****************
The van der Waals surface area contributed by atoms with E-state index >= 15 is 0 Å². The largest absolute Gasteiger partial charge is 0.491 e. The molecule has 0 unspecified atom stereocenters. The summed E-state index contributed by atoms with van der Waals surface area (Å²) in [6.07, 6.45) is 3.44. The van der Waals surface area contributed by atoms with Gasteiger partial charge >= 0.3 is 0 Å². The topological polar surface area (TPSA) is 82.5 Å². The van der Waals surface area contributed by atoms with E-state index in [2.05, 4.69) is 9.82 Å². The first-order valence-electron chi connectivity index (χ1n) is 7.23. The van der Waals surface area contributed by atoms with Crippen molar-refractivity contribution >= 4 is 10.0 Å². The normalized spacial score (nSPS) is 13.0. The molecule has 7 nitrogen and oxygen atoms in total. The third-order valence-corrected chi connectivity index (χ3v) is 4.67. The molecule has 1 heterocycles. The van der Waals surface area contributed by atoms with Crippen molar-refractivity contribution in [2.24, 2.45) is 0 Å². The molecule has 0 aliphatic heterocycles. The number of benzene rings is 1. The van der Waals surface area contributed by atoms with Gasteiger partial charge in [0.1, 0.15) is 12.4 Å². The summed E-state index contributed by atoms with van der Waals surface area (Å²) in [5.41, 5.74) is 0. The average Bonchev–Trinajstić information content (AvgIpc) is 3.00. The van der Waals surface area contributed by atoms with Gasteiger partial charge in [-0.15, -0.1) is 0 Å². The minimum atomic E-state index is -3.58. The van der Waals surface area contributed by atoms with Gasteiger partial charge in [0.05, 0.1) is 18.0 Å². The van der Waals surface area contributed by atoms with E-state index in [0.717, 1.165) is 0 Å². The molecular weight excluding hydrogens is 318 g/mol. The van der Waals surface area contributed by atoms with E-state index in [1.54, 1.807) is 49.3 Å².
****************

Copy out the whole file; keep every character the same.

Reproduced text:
The van der Waals surface area contributed by atoms with E-state index >= 15 is 0 Å². The largest absolute Gasteiger partial charge is 0.491 e. The molecule has 0 unspecified atom stereocenters. The summed E-state index contributed by atoms with van der Waals surface area (Å²) in [6.07, 6.45) is 3.44. The van der Waals surface area contributed by atoms with Gasteiger partial charge >= 0.3 is 0 Å². The topological polar surface area (TPSA) is 82.5 Å². The van der Waals surface area contributed by atoms with E-state index in [2.05, 4.69) is 9.82 Å². The first-order valence-electron chi connectivity index (χ1n) is 7.23. The van der Waals surface area contributed by atoms with Crippen molar-refractivity contribution >= 4 is 10.0 Å². The normalized spacial score (nSPS) is 13.0. The molecule has 7 nitrogen and oxygen atoms in total. The third-order valence-corrected chi connectivity index (χ3v) is 4.67. The molecule has 1 heterocycles. The van der Waals surface area contributed by atoms with Crippen molar-refractivity contribution in [2.24, 2.45) is 0 Å². The molecule has 0 aliphatic heterocycles. The number of benzene rings is 1. The van der Waals surface area contributed by atoms with Gasteiger partial charge in [0.1, 0.15) is 12.4 Å². The summed E-state index contributed by atoms with van der Waals surface area (Å²) in [5.41, 5.74) is 0. The average Bonchev–Trinajstić information content (AvgIpc) is 3.00. The van der Waals surface area contributed by atoms with Gasteiger partial charge in [-0.15, -0.1) is 0 Å². The minimum atomic E-state index is -3.58. The van der Waals surface area contributed by atoms with Gasteiger partial charge in [0.05, 0.1) is 18.0 Å². The van der Waals surface area contributed by atoms with E-state index in [0.717, 1.165) is 0 Å². The molecular weight excluding hydrogens is 318 g/mol. The van der Waals surface area contributed by atoms with E-state index in [1.54, 1.807) is 49.3 Å².